“Well, of course, it’s former staff of mine. And, of course they’re people who supportme. They wouldn’t be putting money into a PAC that supports me if they weren’t people who support me.” That was former Massachusetts governor Mitt Romney in Sunday’s “Meet the Press” debate on NBC, asked about millions of dollars’ worth of ads being run on his behalf by a super PAC called “Restore Our Future.” Mr. Romney, with his casual “of course it’s former staff of mine,” offered about as succinct an illustration as we’ve seen of the flimsiness of the fiction that separates these candidate-specific super PACs from the candidates and of the danger that this development poses to a campaign finance system premised on limited contributions and full disclosure.
There is a way the U.S. Supreme Court can extract some sense out of a wildly politicized Voting Rights Act it heard Monday, argues a prominent redistricting specialist. “Don’t mess with Texas” — this time, the U.S. Supreme Court should have listened. The court has injected itself into a 10-gallon disaster that grows messier with every passing day. Today, the court hears arguments. If only it could slowly back out of the room.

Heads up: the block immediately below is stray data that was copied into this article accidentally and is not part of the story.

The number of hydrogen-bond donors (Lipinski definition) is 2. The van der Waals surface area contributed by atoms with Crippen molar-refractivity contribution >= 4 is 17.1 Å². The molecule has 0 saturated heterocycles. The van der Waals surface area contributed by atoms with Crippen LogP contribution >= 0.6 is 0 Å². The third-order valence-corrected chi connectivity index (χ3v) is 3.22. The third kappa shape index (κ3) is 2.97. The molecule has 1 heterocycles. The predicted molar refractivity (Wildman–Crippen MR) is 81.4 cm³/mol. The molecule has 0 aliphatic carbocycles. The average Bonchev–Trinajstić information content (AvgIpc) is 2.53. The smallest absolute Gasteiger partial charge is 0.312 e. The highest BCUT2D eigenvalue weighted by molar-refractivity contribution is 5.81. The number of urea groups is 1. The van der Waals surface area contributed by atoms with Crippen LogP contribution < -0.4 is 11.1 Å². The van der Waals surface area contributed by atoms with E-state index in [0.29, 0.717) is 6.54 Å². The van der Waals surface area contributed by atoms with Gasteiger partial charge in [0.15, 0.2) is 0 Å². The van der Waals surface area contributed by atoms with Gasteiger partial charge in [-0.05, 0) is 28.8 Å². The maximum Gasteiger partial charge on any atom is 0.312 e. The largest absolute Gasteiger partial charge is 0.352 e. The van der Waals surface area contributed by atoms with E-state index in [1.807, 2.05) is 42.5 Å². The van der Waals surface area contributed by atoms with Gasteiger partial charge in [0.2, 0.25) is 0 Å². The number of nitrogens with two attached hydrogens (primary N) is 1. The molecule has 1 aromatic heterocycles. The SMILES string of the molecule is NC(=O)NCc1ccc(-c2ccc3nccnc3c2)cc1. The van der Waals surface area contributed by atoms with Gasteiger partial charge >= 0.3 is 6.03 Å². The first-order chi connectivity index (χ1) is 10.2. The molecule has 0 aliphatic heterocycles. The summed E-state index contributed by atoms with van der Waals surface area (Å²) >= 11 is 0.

Super PACs can receive unlimited contributions and make unlimited campaign expenditures for or against a candidate, often with actual donors hidden from view. This election year will see an exponential growth in their number and in the funds available to them. Partisans from left and right will use them. No reforms to limit them will occur. And there is a looming war of attrition as the negative, superficial cannonading of Super PACs in political ads threatens to obliterate any semblance of a policy debate.